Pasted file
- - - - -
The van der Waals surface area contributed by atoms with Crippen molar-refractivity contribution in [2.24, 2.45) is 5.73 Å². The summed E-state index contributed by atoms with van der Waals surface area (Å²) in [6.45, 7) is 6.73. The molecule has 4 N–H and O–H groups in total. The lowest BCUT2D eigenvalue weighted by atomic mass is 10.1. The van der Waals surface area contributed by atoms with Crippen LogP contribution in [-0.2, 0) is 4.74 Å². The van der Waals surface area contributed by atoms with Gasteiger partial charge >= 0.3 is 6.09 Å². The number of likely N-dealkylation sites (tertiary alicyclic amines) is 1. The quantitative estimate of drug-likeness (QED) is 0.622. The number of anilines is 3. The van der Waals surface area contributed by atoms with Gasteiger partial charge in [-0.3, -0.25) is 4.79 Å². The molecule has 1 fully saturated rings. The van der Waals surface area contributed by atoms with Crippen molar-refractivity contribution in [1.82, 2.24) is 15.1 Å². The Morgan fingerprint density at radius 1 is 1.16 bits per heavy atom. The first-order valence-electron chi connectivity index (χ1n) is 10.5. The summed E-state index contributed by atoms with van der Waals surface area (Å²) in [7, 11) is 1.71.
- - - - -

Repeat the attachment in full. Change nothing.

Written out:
The van der Waals surface area contributed by atoms with Crippen molar-refractivity contribution in [2.24, 2.45) is 5.73 Å². The summed E-state index contributed by atoms with van der Waals surface area (Å²) in [6.45, 7) is 6.73. The molecule has 4 N–H and O–H groups in total. The lowest BCUT2D eigenvalue weighted by atomic mass is 10.1. The van der Waals surface area contributed by atoms with Crippen LogP contribution in [-0.2, 0) is 4.74 Å². The van der Waals surface area contributed by atoms with Gasteiger partial charge >= 0.3 is 6.09 Å². The number of likely N-dealkylation sites (tertiary alicyclic amines) is 1. The quantitative estimate of drug-likeness (QED) is 0.622. The number of anilines is 3. The van der Waals surface area contributed by atoms with Gasteiger partial charge in [-0.3, -0.25) is 4.79 Å². The molecule has 1 fully saturated rings. The van der Waals surface area contributed by atoms with Crippen molar-refractivity contribution in [1.82, 2.24) is 15.1 Å². The Morgan fingerprint density at radius 1 is 1.16 bits per heavy atom. The first-order valence-electron chi connectivity index (χ1n) is 10.5. The summed E-state index contributed by atoms with van der Waals surface area (Å²) in [7, 11) is 1.71.